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July 2016
416 pages  
24 b&w Illustrations
6 x 9
9780822944546
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Global Scientific Practice in an Age of Revolutions, 1750–1850
Manning, Patrick, Rood, Daniel
The century from 1750 to 1850 was a period of dramatic transformations in world history, fostering revolutionary change beyond the political landscape. It was an era of rapidly expanding scientific investigation—and profound changes in scientific knowledge and practice also took place. In this volume, an esteemed group of international historians examines key elements of science in societies across Spanish America, Europe, West Africa, India, and Asia as they overlapped each other increasingly.

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Patrick Manning is Andrew W. Mellon Professor of World History and director of the World History Center at the University of Pittsburgh.
Daniel Rood is assistant professor of history at the University of Georgia, Franklin College.
"Provides a refreshing perspective on how the European drive for colonization and exploration created a need for new technologies and a wealth of accurate natural history investigations."--Choice

“This is an exciting project that reflects a trend in recent historiography to broaden the scope from microstudies by bringing in perspectives from both global history and the history of knowledge. It is a timely contribution to history more generally and will be warmly welcomed not only by historians of science but also by global and imperial historians as well.”—Staffan Müller-Wille, University of Exeter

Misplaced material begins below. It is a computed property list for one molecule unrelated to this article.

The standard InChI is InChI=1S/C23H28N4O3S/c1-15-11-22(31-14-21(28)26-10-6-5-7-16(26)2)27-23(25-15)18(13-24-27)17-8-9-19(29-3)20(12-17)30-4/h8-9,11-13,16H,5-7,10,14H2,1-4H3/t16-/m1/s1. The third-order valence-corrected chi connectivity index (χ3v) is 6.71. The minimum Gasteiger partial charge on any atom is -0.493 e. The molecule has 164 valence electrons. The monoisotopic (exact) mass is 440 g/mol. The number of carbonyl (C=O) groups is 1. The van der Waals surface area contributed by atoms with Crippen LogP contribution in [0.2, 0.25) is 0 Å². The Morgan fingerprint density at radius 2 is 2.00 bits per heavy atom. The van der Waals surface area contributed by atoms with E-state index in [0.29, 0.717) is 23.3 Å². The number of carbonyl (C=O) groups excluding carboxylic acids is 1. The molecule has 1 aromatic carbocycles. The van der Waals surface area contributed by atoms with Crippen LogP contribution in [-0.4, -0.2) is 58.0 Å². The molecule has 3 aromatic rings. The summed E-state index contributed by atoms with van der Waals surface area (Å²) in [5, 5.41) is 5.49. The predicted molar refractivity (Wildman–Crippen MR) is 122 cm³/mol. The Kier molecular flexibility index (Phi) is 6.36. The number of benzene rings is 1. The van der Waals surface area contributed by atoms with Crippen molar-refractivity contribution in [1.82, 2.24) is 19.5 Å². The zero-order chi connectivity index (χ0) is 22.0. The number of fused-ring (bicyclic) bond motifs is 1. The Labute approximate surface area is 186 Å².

“This volume shows convincingly that bringing together perspectives from both history of science and world history opens new and fascinating perspectives on the way scientific knowledge developed within an expanding and more interconnected world. It is a welcome and original contribution to the broad debate on the nature and impact of scientific knowledge in a multifocal, global perspective.”—Eric Vanhaute, Ghent University

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The century from 1750 to 1850 was a period of dramatic transformations in world history, fostering several types of revolutionary change beyond the political landscape. Independence movements in Europe, the Americas, and other parts of the world were catalysts for radical economic, social, and cultural reform. And it was during this age of revolutions—an era of rapidly expanding scientific investigation—that profound changes in scientific knowledge and practice also took place.

In this volume, an esteemed group of international historians examines key elements of science in societies across Spanish America, Europe, West Africa, India, and Asia as they overlapped each other increasingly. Chapters focus on the range of participants in eighteenth- and nineteenth-century science, their concentrated effort in description and taxonomy, and advances in techniques for sharing knowledge. Together, contributors highlight the role of scientific change and development in tightening global and imperial connections, encouraging a deeper conversation among historians of science and world historians and shedding new light on a pivotal moment in history for both fields.

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